A complaint or recordable conduct matter that doesn’t need to be referred to the IOPC, but where the seriousness or circumstances justifies referral.
Parameters within which an investigation is conducted.
A person is adversely affected if he or she suffers any form of loss or damage, distress or inconvenience, if he or she is put in danger or is otherwise unduly put at risk of being adversely affected.
This is where a manager deals with the way someone has behaved. It can include: showing the police officer or member of staff how their behaviour fell short of expectations set out in the Standards of Professional Behaviour; identifying expectations for future conduct; or addressing any underlying causes of misconduct.
This could be the Police and Crime Commissioner, the Common Council for the City of London, or the Mayor's Office for Policing and Crime.
A flexible process for dealing with complaints that can be adapted to the needs of the complainant. It may involve, for example, providing information and an explanation, an apology, or a meeting between the complainant and the officer involved.
A flexible process for dealing with complaints that can be adapted to the needs of the complainant. It may involve, for example, providing information and an explanation, an apology, or a meeting between the complainant and the officer involved.
A breach of standards of professional behaviour by police officers or staff so serious it could justify their dismissal.
A matter where no complaint has been received, but where there is an indication that a person serving with the police may have committed a criminal offence or behaved in a manner that would justify disciplinary proceedings.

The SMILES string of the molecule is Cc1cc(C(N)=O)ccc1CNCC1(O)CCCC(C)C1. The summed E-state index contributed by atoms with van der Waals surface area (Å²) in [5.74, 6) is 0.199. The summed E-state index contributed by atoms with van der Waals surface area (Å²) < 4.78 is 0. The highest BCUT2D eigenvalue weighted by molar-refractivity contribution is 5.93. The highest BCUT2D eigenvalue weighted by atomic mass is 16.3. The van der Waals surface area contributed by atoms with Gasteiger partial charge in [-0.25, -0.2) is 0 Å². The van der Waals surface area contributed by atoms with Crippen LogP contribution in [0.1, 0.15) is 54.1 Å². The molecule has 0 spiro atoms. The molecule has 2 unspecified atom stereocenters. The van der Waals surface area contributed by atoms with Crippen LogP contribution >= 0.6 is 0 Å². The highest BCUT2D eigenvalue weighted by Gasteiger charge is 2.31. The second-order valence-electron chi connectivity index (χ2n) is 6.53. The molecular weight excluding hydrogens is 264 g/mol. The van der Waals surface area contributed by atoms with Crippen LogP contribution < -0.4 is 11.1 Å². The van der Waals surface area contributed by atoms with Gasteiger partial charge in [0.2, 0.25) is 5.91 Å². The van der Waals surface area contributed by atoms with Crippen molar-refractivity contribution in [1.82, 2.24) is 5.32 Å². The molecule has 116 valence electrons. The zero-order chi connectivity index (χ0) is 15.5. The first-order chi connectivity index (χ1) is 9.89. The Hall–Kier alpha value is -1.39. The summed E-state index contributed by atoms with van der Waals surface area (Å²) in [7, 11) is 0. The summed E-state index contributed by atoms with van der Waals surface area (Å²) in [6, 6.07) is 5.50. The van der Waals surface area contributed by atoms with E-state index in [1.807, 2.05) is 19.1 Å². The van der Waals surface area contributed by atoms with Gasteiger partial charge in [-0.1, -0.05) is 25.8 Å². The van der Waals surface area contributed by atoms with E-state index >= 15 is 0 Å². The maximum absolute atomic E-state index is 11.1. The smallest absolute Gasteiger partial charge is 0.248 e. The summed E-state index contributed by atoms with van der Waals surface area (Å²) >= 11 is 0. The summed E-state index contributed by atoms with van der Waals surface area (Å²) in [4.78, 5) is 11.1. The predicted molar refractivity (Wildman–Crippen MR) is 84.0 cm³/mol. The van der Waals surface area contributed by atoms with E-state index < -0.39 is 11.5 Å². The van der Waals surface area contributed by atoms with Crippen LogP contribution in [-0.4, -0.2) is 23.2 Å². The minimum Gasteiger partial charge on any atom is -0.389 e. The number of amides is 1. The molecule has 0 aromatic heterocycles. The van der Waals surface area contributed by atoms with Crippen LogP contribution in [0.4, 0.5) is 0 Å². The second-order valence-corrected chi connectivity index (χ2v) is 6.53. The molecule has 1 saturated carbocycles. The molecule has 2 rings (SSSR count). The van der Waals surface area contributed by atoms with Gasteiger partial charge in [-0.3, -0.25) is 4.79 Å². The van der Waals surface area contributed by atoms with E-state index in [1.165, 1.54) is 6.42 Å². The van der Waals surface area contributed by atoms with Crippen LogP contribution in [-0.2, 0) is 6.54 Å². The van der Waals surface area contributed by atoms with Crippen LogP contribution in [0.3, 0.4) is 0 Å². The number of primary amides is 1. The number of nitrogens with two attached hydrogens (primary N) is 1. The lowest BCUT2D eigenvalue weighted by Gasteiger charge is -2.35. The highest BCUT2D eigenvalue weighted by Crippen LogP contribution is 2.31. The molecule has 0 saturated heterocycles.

Disapplication means that a police force may handle a complaint in whatever way it thinks fit, including not dealing with it under complaints legislation. This may only happen in certain circumstances where the complaint fits one or more of the grounds for disapplication set out in law.
The ending of an ongoing investigation into a complaint, conduct matter or DSI matter. An investigation may only be discontinued if it meets one or more of the grounds for discontinuance set out in law.
Quarter 1 covers 1 April - 30 June Quarter 2 covers 1 April - 30 September Quarter 3 covers 1 April - 31 December Quarter 4 covers the full financial year (1 April - 31 March).
You can request a review/appeal if you’re not satisfied with how your complaint has been handled.
Used to house anyone who has been detained.
Complainants have the right to appeal to the IOPC if a police force did not record their complaint or notify the correct police force if it was made originally to the wrong force.
The purpose of an investigation is to establish the facts behind a complaint, conduct matter, or DSI matter and reach conclusions. An investigator looks into matters and produces a report that sets out and analyses the evidence. There are three types of investigations: local, directed and independent.
The ending of an ongoing investigation into a complaint, conduct matter or DSI matter. An investigation may only be discontinued if it meets one or more of the grounds for discontinuance set out in law.
The type of behaviour being complained about. A single complaint case can have one or many allegations attached.
A person who makes a complaint about the conduct of someone serving with the police.
The ending of an ongoing investigation into a complaint, conduct matter or DSI matter. An investigation may only be discontinued if it meets one or more of the grounds for discontinuance set out in law.
List of officers and staff who have been dismissed from policing, or would have been if they had not retired or resigned.